Australian Constitution with Reference to Key High Court Decisions
The purpose of the constitution was to provide a framework for a system of government and protection for the important principles and rules (Saunders, 1998, p. 160). Each of the colonies had different needs, views and ideas which resulted in differences in drafting the constitution (Saunders, 1998, p. 13). At a convention meeting the new rules of the Federal Constitution were agreed upon (Baldwin, 2008, p. 4), federation was finally achieved after many decades of infighting and jealousies (Wicks, 2000, p. 11). This marking of federation meant that the states could keep their own independence yet the Commonwealth government would handle issues in which they believed needed united action (Saunders, 1998, p. 13). Once the constitution had been voted on it was then taken to the British colony for Queen Victoria to sign, as the constitution kept the British monarch as its head for the newly formed Australian government (Sheppard, 2003, p. 10), it was then named the Commonwealth of Australia Constitution Act. This meant that as of 1st of January 1901 the colonies, New South Wales, South Australia, Victoria, Queensland and Tasmania would be united and known as the Commonwealth of Australia (Western Australia was not named in the constitution as it initially didn’t agree, but had joined later ) (Baldwin, 2008, p. 4).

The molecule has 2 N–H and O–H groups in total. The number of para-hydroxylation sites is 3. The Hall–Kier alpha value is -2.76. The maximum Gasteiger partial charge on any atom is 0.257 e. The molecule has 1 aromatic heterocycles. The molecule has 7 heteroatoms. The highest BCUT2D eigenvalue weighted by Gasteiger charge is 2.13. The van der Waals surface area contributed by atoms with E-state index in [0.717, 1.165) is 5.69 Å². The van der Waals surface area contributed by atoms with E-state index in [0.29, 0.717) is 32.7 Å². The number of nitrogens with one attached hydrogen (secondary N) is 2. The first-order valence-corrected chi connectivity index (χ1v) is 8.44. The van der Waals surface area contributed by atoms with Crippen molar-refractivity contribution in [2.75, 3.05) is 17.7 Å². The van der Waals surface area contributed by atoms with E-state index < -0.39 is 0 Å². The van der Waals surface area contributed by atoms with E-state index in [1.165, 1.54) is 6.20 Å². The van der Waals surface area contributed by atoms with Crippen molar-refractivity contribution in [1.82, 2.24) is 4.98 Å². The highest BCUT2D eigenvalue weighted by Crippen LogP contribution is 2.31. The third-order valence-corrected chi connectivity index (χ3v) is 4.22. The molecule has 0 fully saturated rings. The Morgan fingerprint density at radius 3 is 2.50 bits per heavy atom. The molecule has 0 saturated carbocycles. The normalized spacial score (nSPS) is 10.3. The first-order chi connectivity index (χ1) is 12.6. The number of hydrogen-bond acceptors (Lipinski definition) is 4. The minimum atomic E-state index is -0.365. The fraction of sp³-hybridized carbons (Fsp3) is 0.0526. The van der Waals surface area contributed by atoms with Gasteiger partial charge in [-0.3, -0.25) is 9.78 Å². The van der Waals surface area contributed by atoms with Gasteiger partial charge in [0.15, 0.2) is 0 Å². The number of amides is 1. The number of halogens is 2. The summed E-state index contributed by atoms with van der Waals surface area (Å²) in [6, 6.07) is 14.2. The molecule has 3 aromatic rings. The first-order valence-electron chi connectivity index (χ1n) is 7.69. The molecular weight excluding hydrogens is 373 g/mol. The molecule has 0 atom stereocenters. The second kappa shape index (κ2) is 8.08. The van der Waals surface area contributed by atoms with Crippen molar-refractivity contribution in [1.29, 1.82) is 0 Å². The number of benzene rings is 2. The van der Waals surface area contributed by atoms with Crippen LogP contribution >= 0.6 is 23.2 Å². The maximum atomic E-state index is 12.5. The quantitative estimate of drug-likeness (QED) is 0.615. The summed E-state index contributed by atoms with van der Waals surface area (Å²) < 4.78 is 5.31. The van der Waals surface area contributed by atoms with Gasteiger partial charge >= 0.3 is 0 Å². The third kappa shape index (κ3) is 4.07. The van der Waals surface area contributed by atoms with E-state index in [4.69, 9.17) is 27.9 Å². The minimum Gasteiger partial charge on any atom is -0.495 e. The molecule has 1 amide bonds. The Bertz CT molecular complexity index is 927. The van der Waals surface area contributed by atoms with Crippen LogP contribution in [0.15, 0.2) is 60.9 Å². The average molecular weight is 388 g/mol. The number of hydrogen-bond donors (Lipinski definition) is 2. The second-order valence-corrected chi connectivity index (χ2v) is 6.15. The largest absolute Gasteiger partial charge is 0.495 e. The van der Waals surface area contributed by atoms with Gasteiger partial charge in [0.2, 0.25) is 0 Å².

The constitution is made up of eight chapters, each of which specifies rules and